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Author Topic: Be able to set a region in a defined piece of code  (Read 3572 times)
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A) who doesnt have java already
Me. I hate it and refused to put it on my machines until the Arduino IDE gave me no choice. smiley

I like the IDE and even though I've been a Visual Studio user for countless versions, I don't wouldn't want to see the Arduino software head in that direction...

...but I also agree with the OP that being able to collapse defined areas of code (as opposed to being able to collapse all blocks) would be nice for me. It suits the way I work.
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so users that cant be expected to handle a + box next to their code is now a keyboard shortcut expert, its broken behaviour with what anyone expects out of text entry

It's a pretty standard and well known shortcut, I think.

But my problem with the regions idea is the + boxes.  I would not want little things cluttering up the code window.  Sort of like how ms word has bunches of little tool things that pop up in the the text (autocorrect, paste options), it just bothers me.
 :-X



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It's a pretty standard and well known shortcut, I think.

The idea whenever an [glow]option[/glow][/b] gets presented its deemed to clutter and over complicate the idea of a text editor to the user

so one cant be in the camp of "the user is too stupid" and then turn around offering keyboard shortcuts, modding hidden text files, and be exposed to broken behavior

either the user is too durn stupid or not, I bet not and a settings menu with some checkboxes is not going to break your flow nor kill the IDE as we know it leaving the arduino community in ruin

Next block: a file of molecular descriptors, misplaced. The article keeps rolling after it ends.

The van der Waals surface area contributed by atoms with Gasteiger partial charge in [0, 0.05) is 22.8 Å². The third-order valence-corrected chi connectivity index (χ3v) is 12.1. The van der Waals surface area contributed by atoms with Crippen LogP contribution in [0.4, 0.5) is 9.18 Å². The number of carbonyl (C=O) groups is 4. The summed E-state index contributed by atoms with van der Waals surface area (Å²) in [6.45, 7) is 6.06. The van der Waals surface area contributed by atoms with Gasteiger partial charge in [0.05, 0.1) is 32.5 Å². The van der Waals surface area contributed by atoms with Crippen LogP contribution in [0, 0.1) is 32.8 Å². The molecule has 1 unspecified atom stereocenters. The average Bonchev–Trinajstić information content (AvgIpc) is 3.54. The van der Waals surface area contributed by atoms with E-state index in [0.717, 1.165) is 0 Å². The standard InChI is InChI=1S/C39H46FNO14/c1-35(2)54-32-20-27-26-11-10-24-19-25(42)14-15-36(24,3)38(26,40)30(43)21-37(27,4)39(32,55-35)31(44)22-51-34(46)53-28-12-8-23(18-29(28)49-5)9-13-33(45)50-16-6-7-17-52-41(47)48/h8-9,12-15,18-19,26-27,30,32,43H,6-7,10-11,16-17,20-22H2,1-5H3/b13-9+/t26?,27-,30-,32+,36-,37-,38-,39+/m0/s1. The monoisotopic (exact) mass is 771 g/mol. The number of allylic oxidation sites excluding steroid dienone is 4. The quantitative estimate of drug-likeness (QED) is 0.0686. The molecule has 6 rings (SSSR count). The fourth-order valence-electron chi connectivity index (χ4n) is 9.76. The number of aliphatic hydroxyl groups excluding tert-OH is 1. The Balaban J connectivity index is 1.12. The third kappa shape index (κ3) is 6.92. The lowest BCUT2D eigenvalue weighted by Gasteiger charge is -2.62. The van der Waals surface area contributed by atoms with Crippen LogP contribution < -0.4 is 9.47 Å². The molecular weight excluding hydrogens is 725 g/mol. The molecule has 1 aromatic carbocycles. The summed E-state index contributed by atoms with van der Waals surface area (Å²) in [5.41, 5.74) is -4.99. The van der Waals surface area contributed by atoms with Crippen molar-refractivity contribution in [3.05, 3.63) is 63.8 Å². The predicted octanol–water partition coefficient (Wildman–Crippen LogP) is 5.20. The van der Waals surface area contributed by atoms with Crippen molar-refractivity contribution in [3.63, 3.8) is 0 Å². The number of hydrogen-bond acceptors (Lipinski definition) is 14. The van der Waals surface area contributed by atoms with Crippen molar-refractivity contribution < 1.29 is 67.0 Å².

and honestly if little wiggley lines bug you so much, well it must be nice thats all you have to be bothered by
« Last Edit: August 03, 2010, 08:39:42 am by Osgeld » Logged


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Being an Arduino noob, my opinion and 50 cents together won't even buy a soda but I'm going to express it anyway!

I tend to agree with the OP.  Some sort of tool is needed to better navigate medium to large sketches.  The evolution of Arduino compatible processors will handle larger and larger programs (now up to 128k with the Mega, soon to be 256k), a sketch can become quite long.  I have resorted to placing multiple commands on a single line in order to shorten the overall length of the sketch.  Most code structure nazis cringe at the thought of this, I'm sure, but it has become a necessary evil to me.

Thanks for listening,
Billy
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The evolution of Arduino compatible processors will handle larger and larger programs
That's a very good point actually.

8
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Most code structure nazis cringe at the thought of this, I'm sure
For good reason. It's much harder to add/delete lines of code when the one-command-per-line rule is violated.